After the attack on Pearl Harbor on Dec. 7, 1941, the American government forced 120,000 Japanese-Americans on the West Coast out of their homes and businesses into internment camps. One of those affected by this bleak moment in American history was Al Tsukamoto, whose parents arrived in the United States in 1904. Tsukamoto owned and operated the family fruit farm in California. Rather than simply abandon the farm and see the business destroyed, Tsukamoto looked for a compassionate American he could ask to help him. This was not easy to do as Pearl Harbor had just been bombed by the Japanese placing anger toward those of Japanese ancestry at an all time high.
Tsukamoto approached Bob Fletcher, a young man in his early 30s who worked as a farm inspector for the State of California. Tsukamoto asked Fletcher to consider this business proposal: would he be willing to operate the family farm, pay the taxes and the mortgage while the Tsukamoto family were confined. In return, Tsukamoto told Fletcher he could keep all the profits. Fletcher agreed, quit his job and for the next three years worked 18 hour days operating a fruit farm. Faithfully, he paid the taxes and kept up with the mortgage payments. Fletcher kept only half the profits as his 'salary'. Though Tsukamoto told him to live in his family home, Fletcher stayed in the bunkhouse Tsukamoto had built for migrant workers. Each week, he cleaned and maintained the Tsukamoto residence while waiting for their return.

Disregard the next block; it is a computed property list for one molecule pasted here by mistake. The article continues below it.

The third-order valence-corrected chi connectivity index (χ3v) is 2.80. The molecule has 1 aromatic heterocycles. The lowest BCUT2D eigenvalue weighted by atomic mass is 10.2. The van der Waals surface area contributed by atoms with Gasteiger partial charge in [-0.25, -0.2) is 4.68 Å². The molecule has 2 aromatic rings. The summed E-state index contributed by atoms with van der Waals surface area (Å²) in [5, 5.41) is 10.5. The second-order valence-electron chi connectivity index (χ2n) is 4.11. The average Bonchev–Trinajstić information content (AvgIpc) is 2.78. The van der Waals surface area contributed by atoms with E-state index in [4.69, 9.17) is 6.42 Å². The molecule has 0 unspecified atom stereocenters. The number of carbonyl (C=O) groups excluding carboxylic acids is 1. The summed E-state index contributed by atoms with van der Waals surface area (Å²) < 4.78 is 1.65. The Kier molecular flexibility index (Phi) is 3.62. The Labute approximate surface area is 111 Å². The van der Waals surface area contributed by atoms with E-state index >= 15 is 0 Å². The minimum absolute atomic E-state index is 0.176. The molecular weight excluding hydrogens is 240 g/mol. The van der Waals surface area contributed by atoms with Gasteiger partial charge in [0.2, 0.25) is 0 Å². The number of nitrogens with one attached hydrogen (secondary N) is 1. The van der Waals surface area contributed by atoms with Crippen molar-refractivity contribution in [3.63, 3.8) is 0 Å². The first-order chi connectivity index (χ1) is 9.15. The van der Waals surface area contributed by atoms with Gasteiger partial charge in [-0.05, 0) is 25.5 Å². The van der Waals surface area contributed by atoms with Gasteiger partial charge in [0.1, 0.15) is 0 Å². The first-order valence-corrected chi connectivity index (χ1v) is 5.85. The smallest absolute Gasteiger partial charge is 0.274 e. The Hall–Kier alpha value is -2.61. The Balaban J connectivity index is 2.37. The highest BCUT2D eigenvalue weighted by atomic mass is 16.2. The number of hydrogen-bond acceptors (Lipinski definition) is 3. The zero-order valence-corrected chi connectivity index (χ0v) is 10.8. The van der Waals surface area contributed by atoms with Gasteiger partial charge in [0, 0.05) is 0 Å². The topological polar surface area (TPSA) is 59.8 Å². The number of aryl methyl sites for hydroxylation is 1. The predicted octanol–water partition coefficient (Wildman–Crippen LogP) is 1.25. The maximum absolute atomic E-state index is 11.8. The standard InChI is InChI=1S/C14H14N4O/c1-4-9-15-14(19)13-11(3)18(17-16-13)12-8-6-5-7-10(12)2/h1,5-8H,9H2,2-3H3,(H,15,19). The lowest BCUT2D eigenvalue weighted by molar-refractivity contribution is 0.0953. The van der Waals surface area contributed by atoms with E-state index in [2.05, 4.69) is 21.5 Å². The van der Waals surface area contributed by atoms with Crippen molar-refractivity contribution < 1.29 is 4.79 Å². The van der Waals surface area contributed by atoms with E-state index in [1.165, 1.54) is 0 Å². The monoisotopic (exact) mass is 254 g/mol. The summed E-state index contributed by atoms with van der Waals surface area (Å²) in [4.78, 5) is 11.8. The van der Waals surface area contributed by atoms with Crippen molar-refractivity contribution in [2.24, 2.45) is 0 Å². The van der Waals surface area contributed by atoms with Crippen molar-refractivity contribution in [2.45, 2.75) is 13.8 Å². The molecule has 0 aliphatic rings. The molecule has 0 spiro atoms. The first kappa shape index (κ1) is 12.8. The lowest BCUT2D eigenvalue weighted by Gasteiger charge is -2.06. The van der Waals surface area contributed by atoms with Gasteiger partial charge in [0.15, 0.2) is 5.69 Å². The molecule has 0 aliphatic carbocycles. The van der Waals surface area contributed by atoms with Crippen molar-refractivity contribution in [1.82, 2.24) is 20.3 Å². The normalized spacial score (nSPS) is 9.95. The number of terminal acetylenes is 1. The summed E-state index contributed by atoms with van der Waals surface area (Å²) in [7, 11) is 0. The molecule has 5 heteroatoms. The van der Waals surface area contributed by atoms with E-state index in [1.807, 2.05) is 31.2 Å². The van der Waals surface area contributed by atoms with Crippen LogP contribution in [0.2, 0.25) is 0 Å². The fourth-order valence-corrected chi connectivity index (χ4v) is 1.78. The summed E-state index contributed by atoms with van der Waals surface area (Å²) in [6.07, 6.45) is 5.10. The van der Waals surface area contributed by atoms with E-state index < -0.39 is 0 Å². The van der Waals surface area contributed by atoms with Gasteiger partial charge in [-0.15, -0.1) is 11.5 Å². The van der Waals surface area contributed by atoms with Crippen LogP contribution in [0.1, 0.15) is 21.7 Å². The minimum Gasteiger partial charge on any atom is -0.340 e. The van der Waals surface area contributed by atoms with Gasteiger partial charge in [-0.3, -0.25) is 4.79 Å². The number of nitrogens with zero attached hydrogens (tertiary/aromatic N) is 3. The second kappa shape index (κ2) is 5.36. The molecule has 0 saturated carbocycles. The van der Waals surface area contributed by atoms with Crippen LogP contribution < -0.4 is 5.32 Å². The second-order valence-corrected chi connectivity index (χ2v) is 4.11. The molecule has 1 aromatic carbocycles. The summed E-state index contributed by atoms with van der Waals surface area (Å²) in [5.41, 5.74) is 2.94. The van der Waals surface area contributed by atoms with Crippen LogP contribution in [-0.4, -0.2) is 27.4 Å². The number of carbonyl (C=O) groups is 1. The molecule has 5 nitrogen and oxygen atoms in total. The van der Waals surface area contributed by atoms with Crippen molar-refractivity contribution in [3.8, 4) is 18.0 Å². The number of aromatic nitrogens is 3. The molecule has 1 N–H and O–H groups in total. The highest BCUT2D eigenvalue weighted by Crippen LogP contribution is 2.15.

Whereas most Japanese-American families lost their property and businesses while they were in camps, Tsukamoto came back in 1945 to discover he still had his family farm and that he had money in a bank . . . all because one compassionate American was willing to help.